10 of the Most in-Demand Coding Languages for Your Career

By Indeed Editorial Team

Updated July 6, 2022 | Published August 17, 2021

Updated July 6, 2022

Published August 17, 2021

Related: A Day in the Life of a Software Engineer

Sarah, a software engineer, shows you a day in the life of a remote software engineer including work hours, work environment and job duties.

Computer programming is a rapidly evolving field that offers job seekers many professional growth opportunities. To succeed in this industry, one of the most important skills to have is proficiency in at least one of the popular coding languages. Knowing how to code allows you to work in almost every industry, from game and software development to banking and web security. In this article, we explain what coding is and discuss which programming languages are currently in demand.

Related: A Short Guide on How to Learn Coding in 7 Simple Steps

What are coding languages?

Coding languages are the tools used to create instructions for a computer using different technologies, commonly known as programming languages. Developers use them to create complex algorithms for programs. To someone outside the field, they may look like a series of random words, letters, or numbers, but programmers use them to communicate with computers. For example, they can use code to set up a program to sort or process data in a certain way. There are two main types of languages used in programming:

  • Low-level programming languages: These are more difficult for people to read and understand because they are similar to machine codes. However, they allow computers to understand them quickly and programmers who specialize in one or more low-level languages typically have more control over their code and applications.

  • High-level programming languages: High-level languages use real words, which makes them easier to understand for beginner programmers. It can take computers more time to translate them into machine codes. Luckily, modern computers are becoming more powerful, which means the overall time difference to translate low- and high-level languages are minimal.

Related: A Guide to Types of Programming Languages (With Examples)

Most in-demand coding languages

There are many coding languages to choose from if you're considering a career as a developer. The language that would be best for you to learn depends on where you'd like to work and the applications you'd like to create. Here are 10 in-demand programming languages you can consider learning to start your career:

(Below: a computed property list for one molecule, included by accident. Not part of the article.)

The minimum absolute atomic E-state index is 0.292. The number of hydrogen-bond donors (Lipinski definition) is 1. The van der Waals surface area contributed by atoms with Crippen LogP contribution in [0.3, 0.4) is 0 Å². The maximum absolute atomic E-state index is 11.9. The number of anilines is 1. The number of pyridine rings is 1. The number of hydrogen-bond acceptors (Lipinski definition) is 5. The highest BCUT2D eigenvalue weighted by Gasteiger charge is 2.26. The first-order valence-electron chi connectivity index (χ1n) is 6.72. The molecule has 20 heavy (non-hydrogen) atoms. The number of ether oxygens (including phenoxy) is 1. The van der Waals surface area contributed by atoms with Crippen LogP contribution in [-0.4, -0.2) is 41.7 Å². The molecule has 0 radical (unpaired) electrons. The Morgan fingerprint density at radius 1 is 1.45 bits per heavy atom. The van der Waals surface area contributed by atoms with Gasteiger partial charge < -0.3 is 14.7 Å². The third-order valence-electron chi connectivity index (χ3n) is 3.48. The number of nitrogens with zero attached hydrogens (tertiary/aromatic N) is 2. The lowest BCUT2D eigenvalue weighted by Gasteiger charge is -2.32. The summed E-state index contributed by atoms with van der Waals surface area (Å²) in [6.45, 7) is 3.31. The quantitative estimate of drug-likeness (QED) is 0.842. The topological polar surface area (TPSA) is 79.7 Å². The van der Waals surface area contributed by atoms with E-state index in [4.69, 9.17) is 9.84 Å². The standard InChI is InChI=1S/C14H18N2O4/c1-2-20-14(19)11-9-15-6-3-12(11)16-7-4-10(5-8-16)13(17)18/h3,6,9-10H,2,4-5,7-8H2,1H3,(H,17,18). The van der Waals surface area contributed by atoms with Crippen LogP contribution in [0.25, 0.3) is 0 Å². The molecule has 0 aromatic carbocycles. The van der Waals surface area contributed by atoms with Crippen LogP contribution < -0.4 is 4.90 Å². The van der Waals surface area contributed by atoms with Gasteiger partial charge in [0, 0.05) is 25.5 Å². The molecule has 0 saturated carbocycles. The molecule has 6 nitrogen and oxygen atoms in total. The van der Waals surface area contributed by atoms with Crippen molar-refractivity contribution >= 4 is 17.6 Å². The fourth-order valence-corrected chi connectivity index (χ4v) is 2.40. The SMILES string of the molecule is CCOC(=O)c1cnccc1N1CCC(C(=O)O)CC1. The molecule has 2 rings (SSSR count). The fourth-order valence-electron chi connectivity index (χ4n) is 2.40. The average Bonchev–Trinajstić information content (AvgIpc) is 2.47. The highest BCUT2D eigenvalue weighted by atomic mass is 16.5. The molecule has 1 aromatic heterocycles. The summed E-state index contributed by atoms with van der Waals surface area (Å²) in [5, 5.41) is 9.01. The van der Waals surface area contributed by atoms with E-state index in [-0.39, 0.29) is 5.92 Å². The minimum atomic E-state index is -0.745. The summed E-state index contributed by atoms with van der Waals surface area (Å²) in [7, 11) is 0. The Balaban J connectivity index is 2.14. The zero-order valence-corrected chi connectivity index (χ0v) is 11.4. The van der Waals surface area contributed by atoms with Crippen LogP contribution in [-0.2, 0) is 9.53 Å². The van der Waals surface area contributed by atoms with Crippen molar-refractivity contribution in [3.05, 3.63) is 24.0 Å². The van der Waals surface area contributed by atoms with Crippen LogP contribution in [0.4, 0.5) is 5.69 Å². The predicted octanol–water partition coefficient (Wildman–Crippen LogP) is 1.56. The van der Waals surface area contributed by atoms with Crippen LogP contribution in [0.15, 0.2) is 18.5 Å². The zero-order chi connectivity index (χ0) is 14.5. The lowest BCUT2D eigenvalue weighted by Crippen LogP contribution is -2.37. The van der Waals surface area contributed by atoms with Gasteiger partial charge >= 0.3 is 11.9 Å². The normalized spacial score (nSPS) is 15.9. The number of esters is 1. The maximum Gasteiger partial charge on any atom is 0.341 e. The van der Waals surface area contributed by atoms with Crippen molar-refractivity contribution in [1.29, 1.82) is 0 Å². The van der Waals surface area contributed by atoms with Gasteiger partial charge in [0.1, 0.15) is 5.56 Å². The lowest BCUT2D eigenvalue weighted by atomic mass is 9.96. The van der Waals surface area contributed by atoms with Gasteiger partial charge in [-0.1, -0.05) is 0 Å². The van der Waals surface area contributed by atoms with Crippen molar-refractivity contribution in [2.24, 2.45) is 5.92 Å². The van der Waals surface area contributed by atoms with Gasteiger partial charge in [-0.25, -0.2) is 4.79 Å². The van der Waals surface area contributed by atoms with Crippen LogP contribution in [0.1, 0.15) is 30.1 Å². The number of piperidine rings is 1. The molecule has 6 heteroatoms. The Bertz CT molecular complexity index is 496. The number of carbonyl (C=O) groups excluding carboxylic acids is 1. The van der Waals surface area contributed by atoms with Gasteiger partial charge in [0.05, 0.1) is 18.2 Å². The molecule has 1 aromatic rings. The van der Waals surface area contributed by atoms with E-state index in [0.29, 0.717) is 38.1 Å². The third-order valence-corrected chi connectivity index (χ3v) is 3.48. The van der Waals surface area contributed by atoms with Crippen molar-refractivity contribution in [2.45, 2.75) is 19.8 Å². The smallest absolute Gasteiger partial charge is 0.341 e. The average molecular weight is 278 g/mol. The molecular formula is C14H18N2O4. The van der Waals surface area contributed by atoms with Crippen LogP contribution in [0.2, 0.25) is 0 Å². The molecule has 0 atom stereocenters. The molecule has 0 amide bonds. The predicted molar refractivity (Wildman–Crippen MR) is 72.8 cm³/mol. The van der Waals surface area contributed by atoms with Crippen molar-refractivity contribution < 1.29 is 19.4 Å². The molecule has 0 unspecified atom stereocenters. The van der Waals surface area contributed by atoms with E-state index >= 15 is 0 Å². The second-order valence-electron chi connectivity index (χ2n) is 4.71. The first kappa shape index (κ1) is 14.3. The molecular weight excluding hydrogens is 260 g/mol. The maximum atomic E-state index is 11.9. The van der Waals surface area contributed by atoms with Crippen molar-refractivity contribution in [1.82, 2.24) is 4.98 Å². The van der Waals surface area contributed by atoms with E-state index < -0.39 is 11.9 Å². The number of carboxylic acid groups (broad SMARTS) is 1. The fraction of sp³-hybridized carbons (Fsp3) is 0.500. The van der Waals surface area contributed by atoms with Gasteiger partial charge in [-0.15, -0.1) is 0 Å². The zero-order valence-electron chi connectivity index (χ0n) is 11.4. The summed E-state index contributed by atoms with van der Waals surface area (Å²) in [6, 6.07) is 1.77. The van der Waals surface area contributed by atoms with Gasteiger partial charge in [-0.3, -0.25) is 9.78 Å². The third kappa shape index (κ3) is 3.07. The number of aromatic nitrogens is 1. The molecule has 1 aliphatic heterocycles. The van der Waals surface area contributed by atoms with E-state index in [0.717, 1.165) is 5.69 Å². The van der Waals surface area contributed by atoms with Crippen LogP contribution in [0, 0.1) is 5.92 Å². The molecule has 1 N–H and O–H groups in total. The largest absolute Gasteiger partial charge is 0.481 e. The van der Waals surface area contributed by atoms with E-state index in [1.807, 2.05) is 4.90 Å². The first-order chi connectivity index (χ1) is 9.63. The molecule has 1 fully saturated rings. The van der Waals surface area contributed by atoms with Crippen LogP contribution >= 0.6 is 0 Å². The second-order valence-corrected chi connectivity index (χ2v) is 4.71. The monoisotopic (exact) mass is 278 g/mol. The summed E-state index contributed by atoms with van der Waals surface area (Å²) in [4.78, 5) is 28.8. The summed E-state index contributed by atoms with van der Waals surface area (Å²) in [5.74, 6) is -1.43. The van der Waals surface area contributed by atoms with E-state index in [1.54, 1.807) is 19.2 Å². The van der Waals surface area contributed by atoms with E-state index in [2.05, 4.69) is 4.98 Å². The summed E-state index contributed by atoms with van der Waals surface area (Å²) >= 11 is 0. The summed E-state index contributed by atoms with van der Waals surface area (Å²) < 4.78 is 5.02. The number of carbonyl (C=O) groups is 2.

HTML is one of the easiest and most commonly used coding languages that helps format text, images, and other media that appear on a website. It has shaped the way we perceive and use various online functions. HTML code gives websites their structure and is the starting point for many programmers who later on choose to specialize in more advanced coding languages such as JavaScript or CSS. Some of the main advantages of HTML are that it's widely used and supported by every browser, as well as easy to learn and understand.

Knowledge of HTML is useful for almost every programming career. For example, this can be the first step to becoming a web developer, which is a more general career path in programming.

Related: Web Developer Skills: Definitions and Examples

2. CSS

CSS (Cascading Style Sheets) is a style sheet language that allows programmers to add style to websites. This includes elements like colours, fonts, spacing, and other elements that make up the visual side of a web document. Although neither HTML nor CSS can function as standalone programming languages, they are at the front of every website or application and act as a base for more advanced languages.

If you're thinking about learning CSS to increase your chances of getting a job in this field, you might consider a career as a front end developer. Front end developers are experts in CSS and benefit from learning other front end coding languages as well.

3. JavaScript

JavaScript is one of the top programming languages currently used by developers. It has excellent cross-platform usability and features like integration with browsers, servers, and mobile devices. It is constantly evolving and receives regular updates to make it even more relevant to the needs of a modern programmer. Developers often use JavaScript to give websites their functionality and has multiple other uses, including in backend development, serverless computing, or browser game development. If you're interested in learning JavaScript, you can start by completing free online courses or enrolling in a paid learning program.

4. Java

Java is a separate coding language independent of JavaScript. It's a general-purpose and multi-faceted language that programmers have used all over the world for over 20 years. IT specialists often use Java for enterprise applications, mobile apps, and web development, as well as in big data. Developers who specialize in this coding language value its versatility and compatibility. They often refer to it as the “write once, run anywhere” language.